Why Advocate? We All Have a Story

Later today, Rachel and I are headed to Washington DC, arguably my favorite place.  We are headed to the National Down Syndrome Society’s Buddy Walk on Washington. We are honored to be a part of all aspects of the program from training others to participating in training and awards ceremonies. We are most excited to get to visit Rachel’s “friends” Congressman Yoder (R-KS), Senator Jerry Moran (R-KS) and Senator Pat Roberts (R-KS). She sees them as her friends and I think they see her as a friend. I know the office staffs see her that way. And that is how it should be.

yoder cac2013

Friday night I had the great and humbling honor of sharing at our church ladies’ conference, Stories: Living, Loving, Sharing. I have many stories. My friends all say you can’t make up the things that happen to you, Jawanda.  So when I was invited to share at the ladies conference with the topic of “This is My Story,” I was a bit bewildered. God delivered me at last-minute, which is not my style, but as always He was faithful.

bvbc ladies me

As I thought about sharing my story I thought of two very distinct stories from my life. The first took me back to Mt. Hebron Baptist Church in Joy, Arkansas. Joy is the tiny little White County community where I grew up.  I heard my grandmother, Mr. Dalton, Ms. Maudie and Mr. Ernest singing “this is my story this is my song” and other great gospel hymns from the time I was a little girl until they time they all went to be with the Lord. I suspect they were singing together Friday night.  Growing up in Joy, Arkansas in the 60’s and 70’s was about as different as growing up or living in Johnson County, Kansas in 2015 as you can imagine. Our community was an average farming community. There were not “rich” people. People worked hard. I was a writer with a vivid imagination from a young age and I wanted to go places and see the world. Through the vehicle of the 4-H Youth Development program, I got my ticket to go on trips and to learn how to do most of what I have done as an adult. I learned how to speak, run a meeting (task master than I am), raise money, asked anyone for anything, work hard and work together. I also went on my first trip to Washington DC and fell in love with the whole advocacy thing. We even called the Hogs on the U.S. Capitol steps. WPS!

4-H Citizenship Washington Focus 1978. I can't find my picture of us on the Capitol steps!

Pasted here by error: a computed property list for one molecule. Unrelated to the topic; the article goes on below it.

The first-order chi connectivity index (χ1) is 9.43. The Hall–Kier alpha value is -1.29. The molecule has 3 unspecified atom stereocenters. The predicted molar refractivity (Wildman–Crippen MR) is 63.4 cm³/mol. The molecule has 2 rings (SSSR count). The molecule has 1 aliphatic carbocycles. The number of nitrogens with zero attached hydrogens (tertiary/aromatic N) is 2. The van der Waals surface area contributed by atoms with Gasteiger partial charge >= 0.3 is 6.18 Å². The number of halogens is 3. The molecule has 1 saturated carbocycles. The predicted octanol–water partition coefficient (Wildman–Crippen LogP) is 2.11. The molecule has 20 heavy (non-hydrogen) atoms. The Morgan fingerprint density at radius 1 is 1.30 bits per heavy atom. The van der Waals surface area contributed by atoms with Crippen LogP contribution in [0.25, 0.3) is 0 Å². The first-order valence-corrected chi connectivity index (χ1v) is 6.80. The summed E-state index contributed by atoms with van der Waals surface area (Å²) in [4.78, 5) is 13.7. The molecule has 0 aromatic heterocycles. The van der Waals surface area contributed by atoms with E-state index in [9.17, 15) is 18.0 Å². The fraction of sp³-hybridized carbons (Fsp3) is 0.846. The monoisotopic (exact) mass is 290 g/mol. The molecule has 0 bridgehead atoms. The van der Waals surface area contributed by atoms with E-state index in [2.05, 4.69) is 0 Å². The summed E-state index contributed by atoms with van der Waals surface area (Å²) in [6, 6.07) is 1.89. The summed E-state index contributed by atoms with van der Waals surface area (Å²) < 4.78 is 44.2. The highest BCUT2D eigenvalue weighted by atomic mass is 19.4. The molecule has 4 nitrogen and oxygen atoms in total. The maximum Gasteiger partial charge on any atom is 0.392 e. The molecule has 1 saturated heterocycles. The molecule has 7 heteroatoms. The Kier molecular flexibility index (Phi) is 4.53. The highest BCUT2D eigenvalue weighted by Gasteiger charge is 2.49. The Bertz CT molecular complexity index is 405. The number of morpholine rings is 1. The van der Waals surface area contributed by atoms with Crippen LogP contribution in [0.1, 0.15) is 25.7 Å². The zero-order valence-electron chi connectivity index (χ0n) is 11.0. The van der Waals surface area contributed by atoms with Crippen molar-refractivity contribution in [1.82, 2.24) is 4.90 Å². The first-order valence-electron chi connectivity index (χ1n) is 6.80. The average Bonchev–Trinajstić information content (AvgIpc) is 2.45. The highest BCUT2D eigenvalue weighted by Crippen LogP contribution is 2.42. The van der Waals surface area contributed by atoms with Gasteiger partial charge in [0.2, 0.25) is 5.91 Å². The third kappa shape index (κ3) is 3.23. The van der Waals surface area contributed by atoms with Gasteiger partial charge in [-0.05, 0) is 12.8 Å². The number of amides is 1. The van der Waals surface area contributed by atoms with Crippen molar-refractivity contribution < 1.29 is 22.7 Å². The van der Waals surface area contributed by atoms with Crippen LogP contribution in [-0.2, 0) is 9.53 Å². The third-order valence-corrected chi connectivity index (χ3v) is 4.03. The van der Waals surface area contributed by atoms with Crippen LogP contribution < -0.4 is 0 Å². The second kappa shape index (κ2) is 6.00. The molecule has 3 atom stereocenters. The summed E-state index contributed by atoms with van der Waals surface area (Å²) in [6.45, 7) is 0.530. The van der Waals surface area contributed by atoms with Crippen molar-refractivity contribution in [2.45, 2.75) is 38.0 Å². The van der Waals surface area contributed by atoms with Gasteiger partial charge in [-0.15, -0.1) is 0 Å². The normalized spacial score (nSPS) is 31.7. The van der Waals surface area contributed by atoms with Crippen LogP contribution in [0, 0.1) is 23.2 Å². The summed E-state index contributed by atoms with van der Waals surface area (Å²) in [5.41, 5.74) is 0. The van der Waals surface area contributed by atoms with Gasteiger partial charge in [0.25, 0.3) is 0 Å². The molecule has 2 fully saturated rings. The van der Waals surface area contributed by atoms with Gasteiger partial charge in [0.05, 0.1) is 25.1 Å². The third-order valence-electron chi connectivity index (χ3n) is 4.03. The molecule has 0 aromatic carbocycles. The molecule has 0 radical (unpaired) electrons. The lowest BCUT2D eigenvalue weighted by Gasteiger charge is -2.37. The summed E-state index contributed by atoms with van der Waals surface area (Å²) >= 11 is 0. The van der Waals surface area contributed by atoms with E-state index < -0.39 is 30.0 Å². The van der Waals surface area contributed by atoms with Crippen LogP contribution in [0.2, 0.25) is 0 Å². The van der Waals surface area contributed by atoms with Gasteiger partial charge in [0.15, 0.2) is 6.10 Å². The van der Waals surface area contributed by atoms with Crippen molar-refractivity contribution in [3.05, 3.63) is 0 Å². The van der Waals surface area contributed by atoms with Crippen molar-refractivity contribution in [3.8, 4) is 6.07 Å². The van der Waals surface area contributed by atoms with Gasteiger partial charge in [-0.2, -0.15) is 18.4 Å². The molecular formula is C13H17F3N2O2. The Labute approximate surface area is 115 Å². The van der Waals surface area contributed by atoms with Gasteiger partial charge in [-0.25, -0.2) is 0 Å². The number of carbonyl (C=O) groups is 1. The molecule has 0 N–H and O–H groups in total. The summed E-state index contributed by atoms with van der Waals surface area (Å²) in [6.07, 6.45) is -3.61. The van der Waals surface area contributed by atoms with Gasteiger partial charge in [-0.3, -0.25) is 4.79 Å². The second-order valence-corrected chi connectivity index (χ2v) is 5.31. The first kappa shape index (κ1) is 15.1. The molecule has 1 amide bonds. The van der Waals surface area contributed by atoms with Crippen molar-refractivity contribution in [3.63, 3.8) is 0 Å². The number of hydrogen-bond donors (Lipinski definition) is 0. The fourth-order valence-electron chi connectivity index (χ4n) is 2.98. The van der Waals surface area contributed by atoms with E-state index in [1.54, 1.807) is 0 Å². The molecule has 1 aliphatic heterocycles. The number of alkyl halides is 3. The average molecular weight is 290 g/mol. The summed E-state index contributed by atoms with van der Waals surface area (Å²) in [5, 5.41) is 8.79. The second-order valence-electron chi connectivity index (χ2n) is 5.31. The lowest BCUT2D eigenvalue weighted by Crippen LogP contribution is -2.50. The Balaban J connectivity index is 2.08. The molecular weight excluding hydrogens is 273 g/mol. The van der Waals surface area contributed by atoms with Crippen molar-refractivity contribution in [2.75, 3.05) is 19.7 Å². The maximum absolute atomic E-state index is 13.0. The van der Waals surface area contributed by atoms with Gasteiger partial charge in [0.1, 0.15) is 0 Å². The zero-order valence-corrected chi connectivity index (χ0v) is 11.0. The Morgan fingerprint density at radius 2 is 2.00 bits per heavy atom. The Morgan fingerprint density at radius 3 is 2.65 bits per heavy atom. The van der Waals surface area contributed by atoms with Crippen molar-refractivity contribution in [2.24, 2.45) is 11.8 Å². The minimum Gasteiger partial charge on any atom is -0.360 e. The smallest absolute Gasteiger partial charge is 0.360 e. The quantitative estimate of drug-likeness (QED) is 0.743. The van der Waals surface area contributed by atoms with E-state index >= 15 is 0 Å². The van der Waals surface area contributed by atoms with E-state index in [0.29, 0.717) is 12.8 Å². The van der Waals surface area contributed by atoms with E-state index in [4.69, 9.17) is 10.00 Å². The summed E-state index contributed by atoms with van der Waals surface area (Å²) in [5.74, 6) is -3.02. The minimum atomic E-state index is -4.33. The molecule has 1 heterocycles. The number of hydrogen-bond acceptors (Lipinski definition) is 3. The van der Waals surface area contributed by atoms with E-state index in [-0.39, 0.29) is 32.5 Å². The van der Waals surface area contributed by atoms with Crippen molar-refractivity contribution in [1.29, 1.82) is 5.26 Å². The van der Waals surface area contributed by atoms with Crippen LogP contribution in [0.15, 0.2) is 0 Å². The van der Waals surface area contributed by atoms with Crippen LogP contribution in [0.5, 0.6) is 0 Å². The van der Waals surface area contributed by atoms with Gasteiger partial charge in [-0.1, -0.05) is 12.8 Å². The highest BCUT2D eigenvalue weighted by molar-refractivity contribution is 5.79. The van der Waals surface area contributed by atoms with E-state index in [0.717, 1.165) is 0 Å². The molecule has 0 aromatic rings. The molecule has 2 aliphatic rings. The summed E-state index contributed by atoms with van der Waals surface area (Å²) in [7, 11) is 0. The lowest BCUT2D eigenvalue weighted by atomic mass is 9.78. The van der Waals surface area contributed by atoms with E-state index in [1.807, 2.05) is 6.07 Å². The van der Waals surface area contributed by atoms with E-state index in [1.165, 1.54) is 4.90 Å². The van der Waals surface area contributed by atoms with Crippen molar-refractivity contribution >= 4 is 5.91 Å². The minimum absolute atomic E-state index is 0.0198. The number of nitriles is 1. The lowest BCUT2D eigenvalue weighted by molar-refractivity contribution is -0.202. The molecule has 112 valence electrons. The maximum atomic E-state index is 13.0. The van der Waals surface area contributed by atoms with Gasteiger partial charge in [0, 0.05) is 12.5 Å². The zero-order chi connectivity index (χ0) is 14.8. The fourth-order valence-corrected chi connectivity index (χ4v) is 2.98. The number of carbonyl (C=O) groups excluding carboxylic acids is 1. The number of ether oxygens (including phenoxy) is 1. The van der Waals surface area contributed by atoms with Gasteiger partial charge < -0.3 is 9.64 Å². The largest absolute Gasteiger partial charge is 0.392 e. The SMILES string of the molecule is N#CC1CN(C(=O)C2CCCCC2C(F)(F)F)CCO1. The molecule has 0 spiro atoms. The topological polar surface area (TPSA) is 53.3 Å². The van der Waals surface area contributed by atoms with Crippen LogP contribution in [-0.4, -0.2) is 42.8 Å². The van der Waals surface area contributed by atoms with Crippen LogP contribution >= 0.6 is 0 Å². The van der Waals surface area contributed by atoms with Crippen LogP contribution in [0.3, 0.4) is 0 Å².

4-H Citizenship Washington Focus 1978. I can’t find my picture of us on the Capitol steps!

As I said Friday night, I heard the words of Isaiah 6:8 in my teen years, “Here am I. Send me.” We all have a calling or several and we will all have a story. No story is insignificant.  I have also always wrestled with God because of my big mouth. Oh yes for the obvious reasons but also because there are a lot of days I don’t want to be the voice. But I heard my call early.  “Jawanda, you will be the voice of those who won’t, don’t or can’t.”  I didn’t know then what that would look like in my life. And I’ve spoken for many who won’t, don’t or can’t but when Rachel came along my calling took me a new direction.

Fast forward to the past eight years. It has been our story and the stories of many others around this country that have been told in efforts to pass the ABLE Act.  It has been the leadership of people like the late Steve Beck and Sara Weir, NDSS President,  who answered the call to lead the charge. It has been people like Brad, Sherri, Kelly, Joe, Amy, Debbie, Sara, Rachel and many, many more who answered the call to make this world a better place for people with Down syndrome. It has been through these combined efforts, this great advocacy  that this great piece of legislation was passed.

So today we go back to Washington DC to teach, to learn, to celebrate and to advocate some more.  Last year when the ABLE Act was signed into law, I told my contacts in our legislative offices that they just thought they would be getting rid of me because I would have something new to talk with them about. Actually, it’s not new. I’m staying the course because I want Rachel and others with Down syndrome to have access to the same opportunities as everyone else. I want Rachel to get to live her dreams. Rachel Mast says her life is amazing. She still wants to live in that Pink House.  Jobs, post-secondary education, keeping students safe, research funding and strengthening elementary and secondary education around the country are just a few things we have to keep working on. So here we go again.

And this is why I advocate!

Why I Advocate

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